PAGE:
By Pastor Jeff Fox-Kline
What comes first, doing good or being good?
I preached yesterday on Isaiah 1:10-17, which I think may be one of my new favorite passages. It’s got the strong command of Micah 6:8 (He has told you, O mortal, what is good; and what does the Lord require of you but to do justice, and to love kindness, and to walk humbly with your God?), but takes it even further by showing us a God who could not care less what we say if we’re not serving our neighbors in their times of distress.
10 Hear the word of the Lord, you rulers of Sodom! Listen to the teaching of our God, you people of Gomorrah! 11 What to me is the multitude of your sacrifices? says the Lord; I have had enough of burnt offerings of rams and the fat of fed beasts; I do not delight in the blood of bulls, or of lambs, or of goats.
12 When you come to appear before me,[a] who asked this from your hand? Trample my courts no more; 13 bringing offerings is futile; incense is an abomination to me. New moon and sabbath and calling of convocation— I cannot endure solemn assemblies with iniquity. 14 Your new moons and your appointed festivals my soul hates; they have become a burden to me, I am weary of bearing them. 15 When you stretch out your hands, I will hide my eyes from you; even though you make many prayers, I will not listen; your hands are full of blood. 16 Wash yourselves; make yourselves clean; remove the evil of your doings from before my eyes; cease to do evil, 17 learn to do good; seek justice, rescue the oppressed, defend the orphan, plead for the widow.
That last verse is such a powerful statement.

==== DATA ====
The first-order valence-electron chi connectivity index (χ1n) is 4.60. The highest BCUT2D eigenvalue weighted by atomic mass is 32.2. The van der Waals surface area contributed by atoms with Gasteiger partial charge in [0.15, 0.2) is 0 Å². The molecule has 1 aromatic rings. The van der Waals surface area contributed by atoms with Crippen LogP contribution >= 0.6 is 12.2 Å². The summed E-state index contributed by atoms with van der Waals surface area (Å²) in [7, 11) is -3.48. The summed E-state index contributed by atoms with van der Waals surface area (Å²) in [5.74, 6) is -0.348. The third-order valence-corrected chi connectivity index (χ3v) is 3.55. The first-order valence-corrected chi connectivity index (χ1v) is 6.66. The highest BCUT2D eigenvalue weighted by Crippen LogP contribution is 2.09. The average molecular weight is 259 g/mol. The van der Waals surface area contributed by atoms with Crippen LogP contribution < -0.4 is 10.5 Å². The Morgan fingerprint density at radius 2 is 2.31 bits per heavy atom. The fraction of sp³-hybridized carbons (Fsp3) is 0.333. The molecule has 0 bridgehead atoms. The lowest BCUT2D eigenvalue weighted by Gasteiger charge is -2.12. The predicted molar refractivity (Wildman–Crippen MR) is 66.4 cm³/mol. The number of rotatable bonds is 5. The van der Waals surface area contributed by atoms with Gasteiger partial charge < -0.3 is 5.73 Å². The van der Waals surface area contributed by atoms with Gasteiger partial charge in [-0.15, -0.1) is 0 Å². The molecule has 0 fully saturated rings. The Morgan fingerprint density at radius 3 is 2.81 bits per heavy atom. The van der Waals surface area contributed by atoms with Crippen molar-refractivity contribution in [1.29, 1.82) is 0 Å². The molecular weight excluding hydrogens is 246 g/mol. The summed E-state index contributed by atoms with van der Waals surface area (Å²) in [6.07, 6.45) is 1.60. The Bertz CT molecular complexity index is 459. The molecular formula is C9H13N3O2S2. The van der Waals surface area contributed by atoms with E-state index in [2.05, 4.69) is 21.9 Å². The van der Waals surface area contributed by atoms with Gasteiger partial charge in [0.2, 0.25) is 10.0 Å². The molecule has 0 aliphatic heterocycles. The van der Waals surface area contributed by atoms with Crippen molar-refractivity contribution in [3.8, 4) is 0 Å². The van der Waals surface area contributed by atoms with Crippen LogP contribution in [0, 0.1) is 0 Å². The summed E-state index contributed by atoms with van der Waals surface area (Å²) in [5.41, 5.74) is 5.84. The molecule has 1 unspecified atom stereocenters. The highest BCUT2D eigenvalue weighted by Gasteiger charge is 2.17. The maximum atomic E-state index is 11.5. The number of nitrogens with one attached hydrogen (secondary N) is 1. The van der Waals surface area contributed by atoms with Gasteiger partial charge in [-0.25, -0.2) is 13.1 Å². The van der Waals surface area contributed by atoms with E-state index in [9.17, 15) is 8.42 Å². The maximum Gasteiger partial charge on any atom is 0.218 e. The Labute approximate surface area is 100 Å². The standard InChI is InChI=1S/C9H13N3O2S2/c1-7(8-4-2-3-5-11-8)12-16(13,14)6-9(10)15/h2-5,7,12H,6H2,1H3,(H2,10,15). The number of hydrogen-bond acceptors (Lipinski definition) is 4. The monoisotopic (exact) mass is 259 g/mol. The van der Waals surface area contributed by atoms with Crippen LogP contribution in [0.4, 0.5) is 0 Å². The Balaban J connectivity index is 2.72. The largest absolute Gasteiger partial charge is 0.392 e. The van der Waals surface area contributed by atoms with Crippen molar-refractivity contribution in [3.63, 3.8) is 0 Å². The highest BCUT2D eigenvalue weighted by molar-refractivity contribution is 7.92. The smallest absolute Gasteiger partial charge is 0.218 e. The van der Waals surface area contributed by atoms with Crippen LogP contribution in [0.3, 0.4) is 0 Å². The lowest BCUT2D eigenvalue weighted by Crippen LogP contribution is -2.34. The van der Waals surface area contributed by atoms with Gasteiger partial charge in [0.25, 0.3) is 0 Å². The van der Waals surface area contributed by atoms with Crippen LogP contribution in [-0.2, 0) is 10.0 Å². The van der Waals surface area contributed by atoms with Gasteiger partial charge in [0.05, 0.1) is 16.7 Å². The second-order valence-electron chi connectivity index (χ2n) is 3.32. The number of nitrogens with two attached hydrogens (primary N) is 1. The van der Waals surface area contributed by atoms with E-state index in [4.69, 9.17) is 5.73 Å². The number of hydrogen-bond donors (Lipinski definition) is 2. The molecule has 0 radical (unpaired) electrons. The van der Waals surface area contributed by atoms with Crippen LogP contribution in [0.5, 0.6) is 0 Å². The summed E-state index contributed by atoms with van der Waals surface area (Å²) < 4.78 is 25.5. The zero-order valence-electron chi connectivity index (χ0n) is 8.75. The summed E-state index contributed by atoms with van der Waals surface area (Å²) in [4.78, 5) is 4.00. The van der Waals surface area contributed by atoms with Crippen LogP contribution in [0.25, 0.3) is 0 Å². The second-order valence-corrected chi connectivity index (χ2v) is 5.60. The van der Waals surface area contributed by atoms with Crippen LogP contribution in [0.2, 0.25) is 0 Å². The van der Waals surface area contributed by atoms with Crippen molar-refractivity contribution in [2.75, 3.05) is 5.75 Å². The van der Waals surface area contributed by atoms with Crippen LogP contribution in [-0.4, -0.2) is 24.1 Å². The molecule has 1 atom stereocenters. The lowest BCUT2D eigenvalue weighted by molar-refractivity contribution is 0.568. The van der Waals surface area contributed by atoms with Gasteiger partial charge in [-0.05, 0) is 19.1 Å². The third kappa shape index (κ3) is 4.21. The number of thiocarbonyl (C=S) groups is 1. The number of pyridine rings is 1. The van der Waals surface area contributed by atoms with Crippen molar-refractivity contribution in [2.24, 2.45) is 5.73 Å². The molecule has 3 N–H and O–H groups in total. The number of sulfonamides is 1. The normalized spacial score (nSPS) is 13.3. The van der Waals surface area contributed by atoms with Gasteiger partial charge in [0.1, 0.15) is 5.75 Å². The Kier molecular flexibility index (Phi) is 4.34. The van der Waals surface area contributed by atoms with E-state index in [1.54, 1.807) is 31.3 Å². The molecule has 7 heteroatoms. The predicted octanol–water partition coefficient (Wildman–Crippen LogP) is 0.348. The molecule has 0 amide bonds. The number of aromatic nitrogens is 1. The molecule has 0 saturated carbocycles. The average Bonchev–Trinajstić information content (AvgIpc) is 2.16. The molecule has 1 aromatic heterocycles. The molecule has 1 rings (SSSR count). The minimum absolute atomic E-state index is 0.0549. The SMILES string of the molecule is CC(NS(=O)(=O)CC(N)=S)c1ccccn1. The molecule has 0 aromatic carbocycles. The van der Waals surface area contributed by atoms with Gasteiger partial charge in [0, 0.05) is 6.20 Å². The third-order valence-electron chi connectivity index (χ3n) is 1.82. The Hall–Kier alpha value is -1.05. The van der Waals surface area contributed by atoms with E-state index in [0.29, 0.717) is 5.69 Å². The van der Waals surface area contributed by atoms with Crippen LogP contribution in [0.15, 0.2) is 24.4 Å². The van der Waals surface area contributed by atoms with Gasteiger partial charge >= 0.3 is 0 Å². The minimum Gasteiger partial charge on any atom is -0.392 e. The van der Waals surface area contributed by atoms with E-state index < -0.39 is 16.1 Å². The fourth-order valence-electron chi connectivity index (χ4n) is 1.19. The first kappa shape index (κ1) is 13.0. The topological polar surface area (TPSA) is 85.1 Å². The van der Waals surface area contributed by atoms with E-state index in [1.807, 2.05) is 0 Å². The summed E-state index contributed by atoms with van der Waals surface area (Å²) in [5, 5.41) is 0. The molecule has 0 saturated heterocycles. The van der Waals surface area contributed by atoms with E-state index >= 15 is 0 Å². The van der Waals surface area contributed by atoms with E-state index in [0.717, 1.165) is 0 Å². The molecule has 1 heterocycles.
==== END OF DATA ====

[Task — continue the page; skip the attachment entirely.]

“Learn to do good; seek justice, rescue the oppressed, defend the orphan, plead for the widow”
As a distillation of God’s countercultural radical love ethic, this verse is simply incredible. Advocacy, partnership, compassion, aid, all wrapped up with a searching for what is truly just. This verse sends us out as a people to do what God wants us to do, and we would do very well to heed it. Not just because of what came before it in the passage, but because our love for God is manifest in our love for our neighbor. We do justice because we love God, not just so we can get in God’s favor (spoiler alert, we’re already there).
But I had someone helpfully and lovingly challenge my sermon today. This person observed that my sermon contained a lot of encouraging people to do justice, serve others, and declaring that this is what makes God happy. And I stand by what I said. To a point. Because they also cut to the chase by saying “The Gospel is not about what you do as much as it is about who you are."
This is correct. Spot on.
To outright declare that God hates our worship if we do not sufficiently serve our neighbors is a reflection of the passage, but is also some degree of hyperbole knowing what we do about the grace revealed to us by Jesus.
We are called to be transformed by the God who calls us and loves us.
So what comes first – serving or transformation?
Jesus’ first words as an adult in Luke call us to service. Jesus’ first words in Mark call us to repentance. Calls us to serve, but it starts with a message of repentance.
Which comes first? Both, I guess. We are transformed by God’s love and we go out and serve. Or in serving, we open ourselves up to a posture of servanthood that then leaves us transformed.
I read the Isaiah text and locked in on verse 17. Service comes first in this reading, leading us to be transformed. But in focusing exclusively on 17 I elided the truth in the verse immediately prior “Wash yourselves; make yourselves clean; remove the evil of your doings from before my eyes."
Do you see it?
Wash yourselves; make yourselves clean.
This is a call to transformation. To repent, to turn from our wickedness. Let God enter and make us new. It is not what we do, but who we are. But who we are informs what we do.
What comes first – doing good or being good?
I don’t know. Let’s try for both.